In my view, it’s not a coincidence that these two chapters are so similar. The Qur’an emerged from a group of people who were very familiar with the Bible and who adopted many of the basic ideas of Judaism and Christianity. Much of the Qur’an therefore re-writes the Bible. In an earlier post I wrote about the appearance of Jesus’ mother Mary in the Qur’an, and there are many, many other parallels.

Some Christians may be surprised to see that Psalm 1 has more about the wicked and their fate than does sura 1. In fact, the Bible as a whole actually contains more about judgment, punishment, and so on than does the Qur’an. The problem is that the few “negative” verses in the Qur’an (about 1 percent of the total) tend to get quoted a lot by those who want to prove that Islam is a religion of violence.  Of course the Qur’an does teach that God gets angry at those who disobey him.  But the main message of the Qur’an as a whole is positive: people should look to God for guidance. The Qur’an teaches that God wants people to be successful and that in his grace and mercy he will help us to achieve success.

Is “success” on earth important to Christianity?  Personally, I’m not sure: some Christians teach that God wants us all to be rich and successful, while others argue that we really should be much more interested in what happens to us after we die.  But we cannot deny that much of the Bible, like Psalm 1, teaches that we will have success on earth if we follow the words of our Holy Book.

The message of the Qur’an is the same, only more direct.  As the first sura suggests, the Qur’an is about guidance, about choosing the right path for success. And this is, in fact, the way most Muslims think of Islam: when we take God’s path, we will enjoy fulfillment and peace.

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5 comments on “Introductions: Psalm 1 and the Qur’an

  1. Naved Jafri
    May 6, 2017

    I agree with most of the analysis, but must disagree with the statement that “Muslims have a hard time working with the Quran”. Most native Arabic speakers can understand it, although some of the nuances require knowledge of the context/situation at the time of revelation. There are numerous well respected interpretations and commentaries on the Quran called “Tafsir” that help explain and give historical perspective to the events that were occurring at the time of revelation–thus the proper context. Until recently, English translations of the Quran were not written in a contemporary English style and tended to give a verbatim translation. As Arabic Sentence structure is quite different from English, this often led to confusing, hard to understand verses. Newer translations in contemporary language with a more paragraph by paragraph structure are much easier to read and understand for English speakers, Muslim or Christian. You are correct that Hadith are very important in Islam, but Muslims believe that Quran is the literal, unchanged word of God, and therefore it is a command in end Quran itself to “ponder and reflect” on its verses.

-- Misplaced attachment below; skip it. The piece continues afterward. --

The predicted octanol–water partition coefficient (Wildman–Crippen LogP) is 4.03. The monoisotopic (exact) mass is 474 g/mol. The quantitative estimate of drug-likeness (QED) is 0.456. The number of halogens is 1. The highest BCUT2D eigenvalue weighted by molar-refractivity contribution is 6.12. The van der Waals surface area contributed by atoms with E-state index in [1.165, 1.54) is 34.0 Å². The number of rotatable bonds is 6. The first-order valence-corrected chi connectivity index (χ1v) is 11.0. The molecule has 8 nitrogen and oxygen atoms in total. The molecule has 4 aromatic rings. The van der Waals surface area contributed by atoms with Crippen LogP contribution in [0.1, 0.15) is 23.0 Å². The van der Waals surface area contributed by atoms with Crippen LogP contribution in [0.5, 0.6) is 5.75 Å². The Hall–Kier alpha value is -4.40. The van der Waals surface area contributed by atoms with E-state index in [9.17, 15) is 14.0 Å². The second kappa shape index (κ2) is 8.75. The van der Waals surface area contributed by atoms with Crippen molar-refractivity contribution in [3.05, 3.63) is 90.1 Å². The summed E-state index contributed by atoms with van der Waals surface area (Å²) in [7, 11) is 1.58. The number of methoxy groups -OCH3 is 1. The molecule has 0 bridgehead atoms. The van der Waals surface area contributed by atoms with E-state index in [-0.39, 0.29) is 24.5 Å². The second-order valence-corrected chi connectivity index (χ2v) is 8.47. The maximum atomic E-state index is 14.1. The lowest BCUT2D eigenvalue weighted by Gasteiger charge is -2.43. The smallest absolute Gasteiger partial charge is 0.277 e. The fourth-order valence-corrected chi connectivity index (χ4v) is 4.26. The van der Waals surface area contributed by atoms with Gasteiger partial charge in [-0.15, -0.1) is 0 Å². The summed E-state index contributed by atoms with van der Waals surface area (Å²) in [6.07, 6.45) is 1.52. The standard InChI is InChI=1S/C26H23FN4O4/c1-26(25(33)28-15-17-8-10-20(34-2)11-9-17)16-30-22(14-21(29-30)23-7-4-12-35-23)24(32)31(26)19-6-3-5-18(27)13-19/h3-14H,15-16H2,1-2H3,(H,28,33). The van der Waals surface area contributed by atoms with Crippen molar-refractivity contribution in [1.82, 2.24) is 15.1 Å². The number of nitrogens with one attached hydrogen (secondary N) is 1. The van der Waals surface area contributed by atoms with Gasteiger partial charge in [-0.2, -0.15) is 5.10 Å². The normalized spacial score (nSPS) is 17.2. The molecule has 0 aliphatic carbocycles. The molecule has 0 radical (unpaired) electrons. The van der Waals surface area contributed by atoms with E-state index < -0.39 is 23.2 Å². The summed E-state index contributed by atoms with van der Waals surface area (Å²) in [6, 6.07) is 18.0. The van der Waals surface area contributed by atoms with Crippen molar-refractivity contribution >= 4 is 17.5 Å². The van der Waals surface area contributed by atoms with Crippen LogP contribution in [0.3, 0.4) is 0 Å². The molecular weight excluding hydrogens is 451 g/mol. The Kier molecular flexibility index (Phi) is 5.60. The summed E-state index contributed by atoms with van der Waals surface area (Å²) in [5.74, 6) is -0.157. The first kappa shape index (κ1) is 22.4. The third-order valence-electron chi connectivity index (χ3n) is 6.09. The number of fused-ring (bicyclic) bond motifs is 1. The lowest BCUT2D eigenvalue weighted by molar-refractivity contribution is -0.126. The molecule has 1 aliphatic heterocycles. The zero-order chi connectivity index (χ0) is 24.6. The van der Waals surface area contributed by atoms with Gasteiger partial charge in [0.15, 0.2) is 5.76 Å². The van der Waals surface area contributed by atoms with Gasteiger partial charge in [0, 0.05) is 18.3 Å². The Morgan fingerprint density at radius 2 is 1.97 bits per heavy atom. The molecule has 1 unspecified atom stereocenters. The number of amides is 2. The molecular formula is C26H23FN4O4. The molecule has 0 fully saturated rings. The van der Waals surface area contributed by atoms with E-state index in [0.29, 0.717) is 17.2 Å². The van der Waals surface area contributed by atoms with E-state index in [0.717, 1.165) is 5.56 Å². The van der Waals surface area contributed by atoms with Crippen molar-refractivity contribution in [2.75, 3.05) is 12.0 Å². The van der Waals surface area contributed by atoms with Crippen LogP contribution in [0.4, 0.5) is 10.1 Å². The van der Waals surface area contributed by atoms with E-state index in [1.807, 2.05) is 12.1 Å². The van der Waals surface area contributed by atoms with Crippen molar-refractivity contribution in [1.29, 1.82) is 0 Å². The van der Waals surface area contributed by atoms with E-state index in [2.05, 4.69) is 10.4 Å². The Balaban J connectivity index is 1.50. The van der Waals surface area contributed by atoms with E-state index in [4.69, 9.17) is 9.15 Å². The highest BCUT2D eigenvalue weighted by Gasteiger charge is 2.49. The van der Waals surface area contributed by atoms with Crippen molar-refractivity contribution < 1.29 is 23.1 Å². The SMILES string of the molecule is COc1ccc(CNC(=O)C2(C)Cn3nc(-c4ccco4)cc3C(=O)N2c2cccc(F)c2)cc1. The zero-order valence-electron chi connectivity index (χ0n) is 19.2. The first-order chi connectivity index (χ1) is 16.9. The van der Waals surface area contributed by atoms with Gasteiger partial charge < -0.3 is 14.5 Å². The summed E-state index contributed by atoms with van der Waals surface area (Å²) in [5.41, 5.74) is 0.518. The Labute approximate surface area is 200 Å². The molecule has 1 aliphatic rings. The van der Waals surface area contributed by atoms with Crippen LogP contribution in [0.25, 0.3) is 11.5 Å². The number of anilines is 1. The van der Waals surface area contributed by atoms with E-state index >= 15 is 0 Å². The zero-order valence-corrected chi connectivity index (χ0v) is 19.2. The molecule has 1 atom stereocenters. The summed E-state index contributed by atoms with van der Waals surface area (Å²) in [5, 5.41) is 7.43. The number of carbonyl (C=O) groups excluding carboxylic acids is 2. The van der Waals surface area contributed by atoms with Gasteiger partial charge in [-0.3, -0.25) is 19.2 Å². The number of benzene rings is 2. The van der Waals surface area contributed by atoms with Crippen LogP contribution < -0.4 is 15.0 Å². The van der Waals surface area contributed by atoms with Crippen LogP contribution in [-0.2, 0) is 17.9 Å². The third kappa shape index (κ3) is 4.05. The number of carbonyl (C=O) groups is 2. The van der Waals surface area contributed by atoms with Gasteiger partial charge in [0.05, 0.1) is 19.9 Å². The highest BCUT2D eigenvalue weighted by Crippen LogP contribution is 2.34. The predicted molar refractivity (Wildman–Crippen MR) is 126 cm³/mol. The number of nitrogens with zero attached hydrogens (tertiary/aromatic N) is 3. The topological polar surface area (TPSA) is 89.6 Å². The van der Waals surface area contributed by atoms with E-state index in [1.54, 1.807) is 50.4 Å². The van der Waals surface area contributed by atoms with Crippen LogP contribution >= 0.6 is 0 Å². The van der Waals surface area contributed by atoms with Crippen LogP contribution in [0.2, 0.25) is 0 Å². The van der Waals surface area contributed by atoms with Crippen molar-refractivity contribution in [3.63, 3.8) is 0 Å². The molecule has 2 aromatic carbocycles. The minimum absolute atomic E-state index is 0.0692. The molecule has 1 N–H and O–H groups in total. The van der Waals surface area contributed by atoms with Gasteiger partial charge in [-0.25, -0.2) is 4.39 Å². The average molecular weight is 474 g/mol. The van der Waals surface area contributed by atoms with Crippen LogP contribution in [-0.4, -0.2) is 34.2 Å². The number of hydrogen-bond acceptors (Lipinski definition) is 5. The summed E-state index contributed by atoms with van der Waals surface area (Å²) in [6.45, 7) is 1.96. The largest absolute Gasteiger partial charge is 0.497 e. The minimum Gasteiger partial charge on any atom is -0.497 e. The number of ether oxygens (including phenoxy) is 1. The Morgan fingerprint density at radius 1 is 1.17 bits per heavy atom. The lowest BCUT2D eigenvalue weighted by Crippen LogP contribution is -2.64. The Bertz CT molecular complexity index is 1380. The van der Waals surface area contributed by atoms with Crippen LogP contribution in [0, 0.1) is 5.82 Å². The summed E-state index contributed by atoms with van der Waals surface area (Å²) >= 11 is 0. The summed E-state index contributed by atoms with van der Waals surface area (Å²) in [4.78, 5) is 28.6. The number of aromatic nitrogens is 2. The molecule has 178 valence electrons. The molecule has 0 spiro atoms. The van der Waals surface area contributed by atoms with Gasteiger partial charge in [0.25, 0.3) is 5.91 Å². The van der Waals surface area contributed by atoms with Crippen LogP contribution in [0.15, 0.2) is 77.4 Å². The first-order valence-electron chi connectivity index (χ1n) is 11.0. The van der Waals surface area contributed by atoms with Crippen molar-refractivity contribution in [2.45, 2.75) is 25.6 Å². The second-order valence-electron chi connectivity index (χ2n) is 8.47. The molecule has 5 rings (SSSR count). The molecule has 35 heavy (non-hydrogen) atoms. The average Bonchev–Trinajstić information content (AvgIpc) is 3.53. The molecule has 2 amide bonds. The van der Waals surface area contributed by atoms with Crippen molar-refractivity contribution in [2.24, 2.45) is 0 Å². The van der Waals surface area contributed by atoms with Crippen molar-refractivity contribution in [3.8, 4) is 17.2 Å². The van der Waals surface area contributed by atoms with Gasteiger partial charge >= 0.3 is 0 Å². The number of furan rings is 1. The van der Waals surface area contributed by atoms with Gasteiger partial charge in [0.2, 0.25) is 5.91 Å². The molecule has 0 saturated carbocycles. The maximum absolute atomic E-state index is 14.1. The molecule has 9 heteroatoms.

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    • John Herbst
      May 6, 2017

      Thanks, Naved. My comment was not as artful as it could have been. I appreciate this insight that you offer as someone who reads the Qur’an seriously. My main point here is that the Qur’an is mostly poetry, which requires readers to “ponder and reflect.” So it may be useful for Christians to compare the Qur’an to the book of Psalms, especially since, in my opinion, “The Opening” is remarkably similar to Psalm 1.

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  2. Ehab Shawky
    March 11, 2018

    I really enjoyed reading this. Good insights. Surely understanding the Qur’an needs a lot of deep pondering and contemplation. This is what it says: Verily We have revealed to you a heavy word…
    It also says: don’t they ponder over the Qur’an or are their hearts sealed…
    Among many other verses implying the same meanings.
    Nicely written. Good job.

    Like

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This entry was posted on March 14, 2017 by .
The Text in Context

Helping modern readers engage with ancient biblical texts

Mark Biddle

Mostly on the Bible